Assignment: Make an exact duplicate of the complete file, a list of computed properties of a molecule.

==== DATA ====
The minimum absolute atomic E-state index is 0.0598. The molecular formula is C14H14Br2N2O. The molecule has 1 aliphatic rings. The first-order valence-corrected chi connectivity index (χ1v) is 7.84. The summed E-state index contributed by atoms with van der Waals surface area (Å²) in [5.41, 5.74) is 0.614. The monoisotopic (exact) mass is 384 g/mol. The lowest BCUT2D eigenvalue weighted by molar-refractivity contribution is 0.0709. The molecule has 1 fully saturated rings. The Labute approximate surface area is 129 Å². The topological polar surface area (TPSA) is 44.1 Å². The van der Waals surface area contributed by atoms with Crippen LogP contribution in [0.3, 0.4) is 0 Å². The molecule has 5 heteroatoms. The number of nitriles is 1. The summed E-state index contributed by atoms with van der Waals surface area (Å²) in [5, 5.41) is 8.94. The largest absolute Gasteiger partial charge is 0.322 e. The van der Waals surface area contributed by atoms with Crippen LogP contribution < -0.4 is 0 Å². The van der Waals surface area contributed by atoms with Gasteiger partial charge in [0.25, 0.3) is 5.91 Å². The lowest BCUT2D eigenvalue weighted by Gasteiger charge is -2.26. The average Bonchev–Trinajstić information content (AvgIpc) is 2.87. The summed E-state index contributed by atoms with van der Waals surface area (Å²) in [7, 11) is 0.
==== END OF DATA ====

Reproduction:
The minimum absolute atomic E-state index is 0.0598. The molecular formula is C14H14Br2N2O. The molecule has 1 aliphatic rings. The first-order valence-corrected chi connectivity index (χ1v) is 7.84. The summed E-state index contributed by atoms with van der Waals surface area (Å²) in [5.41, 5.74) is 0.614. The monoisotopic (exact) mass is 384 g/mol. The lowest BCUT2D eigenvalue weighted by molar-refractivity contribution is 0.0709. The molecule has 1 fully saturated rings. The Labute approximate surface area is 129 Å². The topological polar surface area (TPSA) is 44.1 Å². The van der Waals surface area contributed by atoms with Crippen LogP contribution in [0.3, 0.4) is 0 Å². The molecule has 5 heteroatoms. The number of nitriles is 1. The summed E-state index contributed by atoms with van der Waals surface area (Å²) in [5, 5.41) is 8.94. The largest absolute Gasteiger partial charge is 0.322 e. The van der Waals surface area contributed by atoms with Crippen LogP contribution < -0.4 is 0 Å². The van der Waals surface area contributed by atoms with Gasteiger partial charge in [0.25, 0.3) is 5.91 Å². The lowest BCUT2D eigenvalue weighted by Gasteiger charge is -2.26. The average Bonchev–Trinajstić information content (AvgIpc) is 2.87. The summed E-state index contributed by atoms with van der Waals surface area (Å²) in [7, 11) is 0.